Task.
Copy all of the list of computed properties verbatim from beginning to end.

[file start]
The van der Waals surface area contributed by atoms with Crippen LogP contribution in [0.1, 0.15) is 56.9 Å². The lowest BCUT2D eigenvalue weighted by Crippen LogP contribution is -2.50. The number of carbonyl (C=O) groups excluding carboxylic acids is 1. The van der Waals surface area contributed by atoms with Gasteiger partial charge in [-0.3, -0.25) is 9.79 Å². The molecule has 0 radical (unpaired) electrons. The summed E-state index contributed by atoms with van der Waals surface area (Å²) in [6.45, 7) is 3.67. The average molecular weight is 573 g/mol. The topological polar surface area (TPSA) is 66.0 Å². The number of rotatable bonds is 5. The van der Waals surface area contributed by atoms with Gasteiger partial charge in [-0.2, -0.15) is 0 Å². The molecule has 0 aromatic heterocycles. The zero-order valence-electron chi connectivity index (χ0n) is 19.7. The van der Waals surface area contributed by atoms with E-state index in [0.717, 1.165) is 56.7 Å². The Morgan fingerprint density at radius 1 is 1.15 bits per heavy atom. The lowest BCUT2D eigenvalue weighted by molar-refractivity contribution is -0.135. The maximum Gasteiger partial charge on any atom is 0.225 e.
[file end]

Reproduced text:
The van der Waals surface area contributed by atoms with Crippen LogP contribution in [0.1, 0.15) is 56.9 Å². The lowest BCUT2D eigenvalue weighted by Crippen LogP contribution is -2.50. The number of carbonyl (C=O) groups excluding carboxylic acids is 1. The van der Waals surface area contributed by atoms with Gasteiger partial charge in [-0.3, -0.25) is 9.79 Å². The molecule has 0 radical (unpaired) electrons. The summed E-state index contributed by atoms with van der Waals surface area (Å²) in [6.45, 7) is 3.67. The average molecular weight is 573 g/mol. The topological polar surface area (TPSA) is 66.0 Å². The number of rotatable bonds is 5. The van der Waals surface area contributed by atoms with Gasteiger partial charge in [-0.2, -0.15) is 0 Å². The molecule has 0 aromatic heterocycles. The zero-order valence-electron chi connectivity index (χ0n) is 19.7. The van der Waals surface area contributed by atoms with E-state index in [0.717, 1.165) is 56.7 Å². The Morgan fingerprint density at radius 1 is 1.15 bits per heavy atom. The lowest BCUT2D eigenvalue weighted by molar-refractivity contribution is -0.135. The maximum Gasteiger partial charge on any atom is 0.225 e.